Travelling in India is always an adventure. When you first touch down in Mumbai you instantly experience India’s unique landscape: the crazy roads lined with makeshift shacks, faces everywhere, and the blistering heat. On arrival I was racing to the city centre in an old school Mumbai taxi.
The loud roar of the taxi buzzing out of the airport and onto the roads, signified the start of this adrenaline-filled adventure, and I am mostly talking about the roads. Seeing the sheer number of cars squeezed onto the highway was the first shock, with cars ignoring the neatly drawn white lines on the road, and creating their own patterns. And the honking, the endless, loud, and seemingly pointless honking.
On our second day in India we did what had to be done, and jumped in a tuk tuk. I’d seen them chug around the city on day one, and was all set for the next roadworthy adventure. The tiny yellow ricksaws have open sides, and as your driver attempts to race through Mumbai’s traffic, you find yourself stuck on Mumbai’s hot and busy streets for most of the ride. When our tuk tuk suddenly came to a complete stop, the driver sat honking and raging at the other cars and tuks, and our tuk tuk was immediately approached by a mass of children. They surrounded the three wheeler and tried to climb on board, desperate for their picture to be taken, or for an English response from us like “hello”.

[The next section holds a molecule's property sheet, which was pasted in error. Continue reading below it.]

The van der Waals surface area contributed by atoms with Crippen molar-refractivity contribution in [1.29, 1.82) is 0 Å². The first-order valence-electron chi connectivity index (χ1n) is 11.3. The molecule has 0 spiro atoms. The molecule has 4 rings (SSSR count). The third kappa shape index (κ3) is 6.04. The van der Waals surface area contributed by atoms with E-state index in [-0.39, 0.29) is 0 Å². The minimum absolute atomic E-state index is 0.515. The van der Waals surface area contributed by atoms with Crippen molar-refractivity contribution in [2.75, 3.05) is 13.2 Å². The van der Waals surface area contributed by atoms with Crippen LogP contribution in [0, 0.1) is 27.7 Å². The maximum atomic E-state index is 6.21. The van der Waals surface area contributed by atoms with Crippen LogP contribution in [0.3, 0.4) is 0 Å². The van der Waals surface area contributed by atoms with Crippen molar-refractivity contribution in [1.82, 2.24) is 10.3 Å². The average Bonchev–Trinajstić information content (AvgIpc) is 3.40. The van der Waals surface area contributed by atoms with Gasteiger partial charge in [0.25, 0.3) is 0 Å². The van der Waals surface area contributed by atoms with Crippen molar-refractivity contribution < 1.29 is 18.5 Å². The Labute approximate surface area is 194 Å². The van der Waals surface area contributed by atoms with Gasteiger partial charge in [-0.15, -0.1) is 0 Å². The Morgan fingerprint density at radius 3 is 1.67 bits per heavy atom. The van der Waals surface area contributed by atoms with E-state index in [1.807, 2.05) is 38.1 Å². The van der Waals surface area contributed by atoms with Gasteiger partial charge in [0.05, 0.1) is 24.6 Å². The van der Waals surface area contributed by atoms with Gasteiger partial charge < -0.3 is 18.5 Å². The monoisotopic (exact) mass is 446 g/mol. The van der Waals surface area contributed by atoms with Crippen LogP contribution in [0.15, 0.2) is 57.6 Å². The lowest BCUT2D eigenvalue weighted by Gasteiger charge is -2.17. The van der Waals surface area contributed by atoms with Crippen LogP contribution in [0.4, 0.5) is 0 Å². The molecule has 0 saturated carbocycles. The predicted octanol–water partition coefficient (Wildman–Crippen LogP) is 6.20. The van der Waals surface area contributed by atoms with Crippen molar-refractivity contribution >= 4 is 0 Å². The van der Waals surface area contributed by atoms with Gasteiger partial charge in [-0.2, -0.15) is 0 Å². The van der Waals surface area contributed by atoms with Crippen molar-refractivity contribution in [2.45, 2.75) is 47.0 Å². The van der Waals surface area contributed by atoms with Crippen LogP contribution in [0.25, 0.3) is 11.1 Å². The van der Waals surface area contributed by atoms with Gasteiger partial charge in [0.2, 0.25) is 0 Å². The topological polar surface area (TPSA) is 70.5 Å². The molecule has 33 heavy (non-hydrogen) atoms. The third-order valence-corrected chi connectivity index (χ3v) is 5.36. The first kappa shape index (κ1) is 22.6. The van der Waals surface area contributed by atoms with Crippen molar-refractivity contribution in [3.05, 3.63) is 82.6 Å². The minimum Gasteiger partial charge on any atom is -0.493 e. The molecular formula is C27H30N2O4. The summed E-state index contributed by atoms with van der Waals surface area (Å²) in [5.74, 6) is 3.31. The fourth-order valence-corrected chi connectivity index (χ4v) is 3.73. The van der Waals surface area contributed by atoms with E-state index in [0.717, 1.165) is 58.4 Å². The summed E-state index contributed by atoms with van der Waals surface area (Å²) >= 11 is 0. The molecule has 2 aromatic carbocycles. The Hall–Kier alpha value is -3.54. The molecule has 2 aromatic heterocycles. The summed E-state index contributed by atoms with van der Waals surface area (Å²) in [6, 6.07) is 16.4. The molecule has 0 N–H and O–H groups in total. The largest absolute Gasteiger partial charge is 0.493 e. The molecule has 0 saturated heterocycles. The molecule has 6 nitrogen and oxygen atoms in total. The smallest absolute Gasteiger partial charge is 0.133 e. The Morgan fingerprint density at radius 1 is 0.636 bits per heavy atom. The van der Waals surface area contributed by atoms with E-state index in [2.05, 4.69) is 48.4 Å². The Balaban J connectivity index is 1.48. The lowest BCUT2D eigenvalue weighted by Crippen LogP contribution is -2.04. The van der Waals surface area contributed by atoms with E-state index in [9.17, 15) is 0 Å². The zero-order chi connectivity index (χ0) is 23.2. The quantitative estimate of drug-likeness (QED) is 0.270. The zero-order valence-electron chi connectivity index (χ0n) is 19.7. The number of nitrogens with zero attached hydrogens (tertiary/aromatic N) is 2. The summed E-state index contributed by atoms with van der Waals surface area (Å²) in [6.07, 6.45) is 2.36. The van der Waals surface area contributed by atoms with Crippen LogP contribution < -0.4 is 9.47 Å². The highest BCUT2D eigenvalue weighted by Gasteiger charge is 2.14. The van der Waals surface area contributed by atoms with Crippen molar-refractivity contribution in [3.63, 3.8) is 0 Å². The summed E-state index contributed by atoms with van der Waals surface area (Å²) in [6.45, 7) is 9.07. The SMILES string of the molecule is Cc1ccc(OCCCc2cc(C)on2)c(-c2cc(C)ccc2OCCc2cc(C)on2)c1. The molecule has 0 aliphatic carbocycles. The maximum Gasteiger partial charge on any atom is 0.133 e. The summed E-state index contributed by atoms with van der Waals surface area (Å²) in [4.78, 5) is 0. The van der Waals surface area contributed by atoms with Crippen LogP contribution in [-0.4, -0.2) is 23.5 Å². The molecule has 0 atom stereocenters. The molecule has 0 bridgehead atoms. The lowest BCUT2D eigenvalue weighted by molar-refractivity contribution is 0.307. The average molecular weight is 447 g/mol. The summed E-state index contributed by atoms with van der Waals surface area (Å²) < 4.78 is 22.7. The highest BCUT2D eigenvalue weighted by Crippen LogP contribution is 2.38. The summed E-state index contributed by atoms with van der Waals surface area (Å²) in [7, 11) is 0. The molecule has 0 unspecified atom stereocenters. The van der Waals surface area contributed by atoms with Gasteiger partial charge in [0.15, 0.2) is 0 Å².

I didn’t know what to do apart from being super friendly, take photos and smile at them. The children in India are the cutest little kids you will ever see, you want to take them with you in your tiny two-man tuk tuk and off the streets – but you know you can’t.
You are instantly faced with the horrific realities of travelling. As a budget traveller who is travelling the world for three years, I never have any money. Any money I earn needs to go towards food and the next flight. But it’s first world problems I face. These children have nothing, certainly not enough to leave India.
The most painful moment on that tuk tuk ride was when the driver shouted at the children to let go and sped off, even though their little hands were still attached to the rickshaw. Screaming and panicking that they had been hurt, I looked back to see their wide, infectious smiles still prominent on their small faces. How are these children so resilient? And I am so weak?
That first ride through the streets of Mumbai was the start of a number of life-changing journeys in India. As the tuk tuks stop and start, honk and howl through the streets lined with people, you have to take a good look at yourself and those happy children, and realise how topsy turvy life is.
By Charlotte Howell